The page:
About the only conflict there seems to be around same-sex couples marrying in Massachusetts is what to call your same-sex spouse. Though men have become quite comfortable with “husband,” two professors at Salem State University find that women are still working out the linguistic issues. For many old-time feminists, “wife” just carries too much baggage, “partner” doesn’t infer marriage, and “spouse” sounds a bit legalistic. But give us another seven years, and I’m sure we’ll find the right vocabulary!

Of course, same-sex couples in Massachusetts still face discrimination, which is why GLAD attorney Mary Bonauto and the Massachusetts Attorney General Martha Coakley are challenging the federal Defense of Marriage Act (DOMA). Those suits, which argue that DOMA is unconstitutional because it forces states to treat same-sex couples differently than heterosexual couples, got a big boost this spring when the Obama administration announced that it would not defend DOMA in court.

This was great news for same-sex families who currently are denied thousands of federal marriage benefits, including Social Security survivor benefits, the right to file joint tax returns, and the right to sponsor citizenship for foreign same-sex partners. It affirmed the administration’s commitment to supporting LGBT equality, and put into sharp relief the country’s shift in attitude since 1996, when then-President Bill Clinton signed DOMA into law. Though there remains strong opposition in many parts of the country, the latest national Washington Post-ABC poll shows a majority of Americans (53 percent) now support gay marriage. That’s up from 36 percent just five years ago.

That shift in public opinion is in no small part due to the “reality TV show” now playing in four New England states (Connecticut, Massachusetts, New Hampshire, and Vermont), Iowa, and the District of Columbia, all of which grant marriage licenses to same-sex couples. As thousands of same-sex couples have married, none of the dire predictions by the National Organization for Marriage and other right-wing evangelicals such as Pat Robertson and Chuck Colson have come true. Though some want to blame Katrina, the Great Recession, the Japanese quake/tsunami, and this year’s tornado season on the acceptance of same-sex families, most Americans find that treating people equally aligns with their most cherished values.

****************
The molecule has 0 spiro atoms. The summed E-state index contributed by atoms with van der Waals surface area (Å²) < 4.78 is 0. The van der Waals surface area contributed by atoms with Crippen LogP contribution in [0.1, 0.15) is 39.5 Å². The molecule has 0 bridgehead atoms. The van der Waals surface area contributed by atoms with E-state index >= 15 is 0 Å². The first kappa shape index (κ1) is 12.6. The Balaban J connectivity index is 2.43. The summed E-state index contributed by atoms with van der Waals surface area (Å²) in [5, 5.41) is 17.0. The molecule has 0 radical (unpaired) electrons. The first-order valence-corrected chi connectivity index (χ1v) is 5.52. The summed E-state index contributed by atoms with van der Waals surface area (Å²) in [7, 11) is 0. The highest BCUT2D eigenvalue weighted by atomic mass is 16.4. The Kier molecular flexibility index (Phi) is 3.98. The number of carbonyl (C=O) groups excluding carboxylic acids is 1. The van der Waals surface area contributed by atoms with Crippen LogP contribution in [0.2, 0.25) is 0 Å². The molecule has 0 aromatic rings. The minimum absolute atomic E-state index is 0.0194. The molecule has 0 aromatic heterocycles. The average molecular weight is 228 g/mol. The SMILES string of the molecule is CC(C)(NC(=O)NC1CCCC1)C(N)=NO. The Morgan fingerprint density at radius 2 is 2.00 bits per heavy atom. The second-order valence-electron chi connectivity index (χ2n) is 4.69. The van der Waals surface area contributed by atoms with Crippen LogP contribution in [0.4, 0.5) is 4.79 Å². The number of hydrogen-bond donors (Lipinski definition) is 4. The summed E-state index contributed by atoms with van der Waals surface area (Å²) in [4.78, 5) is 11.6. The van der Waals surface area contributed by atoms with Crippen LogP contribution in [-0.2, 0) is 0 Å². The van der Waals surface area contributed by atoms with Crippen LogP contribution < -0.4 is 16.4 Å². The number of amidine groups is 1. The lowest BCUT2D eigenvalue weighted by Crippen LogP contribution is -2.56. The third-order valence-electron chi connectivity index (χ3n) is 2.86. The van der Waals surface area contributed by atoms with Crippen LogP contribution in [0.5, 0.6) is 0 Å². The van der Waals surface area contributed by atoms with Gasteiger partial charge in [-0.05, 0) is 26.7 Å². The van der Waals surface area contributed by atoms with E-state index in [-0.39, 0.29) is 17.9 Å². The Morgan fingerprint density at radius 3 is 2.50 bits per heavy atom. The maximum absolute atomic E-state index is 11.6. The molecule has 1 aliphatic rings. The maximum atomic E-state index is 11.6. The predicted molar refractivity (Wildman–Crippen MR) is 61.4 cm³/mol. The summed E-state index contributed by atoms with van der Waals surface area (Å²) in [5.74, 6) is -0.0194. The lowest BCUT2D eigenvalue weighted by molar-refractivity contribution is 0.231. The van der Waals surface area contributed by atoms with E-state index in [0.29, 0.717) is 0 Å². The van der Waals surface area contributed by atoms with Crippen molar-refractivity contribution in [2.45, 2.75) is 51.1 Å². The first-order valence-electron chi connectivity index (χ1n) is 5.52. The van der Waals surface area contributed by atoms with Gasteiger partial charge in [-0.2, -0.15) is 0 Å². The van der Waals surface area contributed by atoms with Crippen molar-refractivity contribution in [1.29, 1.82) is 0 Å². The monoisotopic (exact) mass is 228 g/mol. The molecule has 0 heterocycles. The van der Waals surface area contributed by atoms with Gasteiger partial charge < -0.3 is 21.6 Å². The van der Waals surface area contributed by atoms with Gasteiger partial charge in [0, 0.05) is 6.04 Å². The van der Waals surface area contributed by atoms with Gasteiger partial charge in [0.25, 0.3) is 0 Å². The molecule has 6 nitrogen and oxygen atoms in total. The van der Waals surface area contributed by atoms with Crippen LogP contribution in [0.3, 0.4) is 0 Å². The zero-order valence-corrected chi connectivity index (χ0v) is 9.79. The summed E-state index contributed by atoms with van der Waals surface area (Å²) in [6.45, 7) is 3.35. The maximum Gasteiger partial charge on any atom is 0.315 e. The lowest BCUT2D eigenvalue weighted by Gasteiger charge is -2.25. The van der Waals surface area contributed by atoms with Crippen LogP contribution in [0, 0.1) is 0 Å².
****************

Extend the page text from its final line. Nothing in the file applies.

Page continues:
Of course that doesn’t mean that the road to marriage equality has been without obstacles. There were the painful setbacks in California (2008) and Maine (2009), when these states passed ballot measures that blocked previous decisions to grant same-sex couples marriage licenses. Proposition 8 in California was especially disheartening since it took away rights granted by the state’s high court, and ended a flood of same-sex marriages that had begun the previous spring. In November 2010, the anti-marriage equality movement focused on Iowa, where they convinced voters to oust three Supreme Court justices who had ruled in favor of marriage equality the previous year. New York, Rhode Island, and Maryland have all come close to passing marriage equality legislation but all have fallen short.

Nonetheless, as Massachusetts abolitionist Theodore Parker said, “the arc of the moral universe bends toward justice.” In the latest round of victories, Hawaii, Illinois, and Delaware have all passed civil union bills in their current legislative sessions. Though these laws fall short of full marriage equality, they offer same-sex couples and their children significant social and economic benefits. Additionally, in a show of bipartisan support, New York marriage equality activists have raised millions of dollars from Wall Street Republicans, enlisting their support, along with that of Mayor Bloomberg, to pressure the state’s Republican-led Senate to stop blocking marriage equality legislation. Finally, just this week, Freedom to Marry announced that Caroline Kennedy had become the 100,000 signer of a petition asking President Obama to explicitly state his support for marriage equality.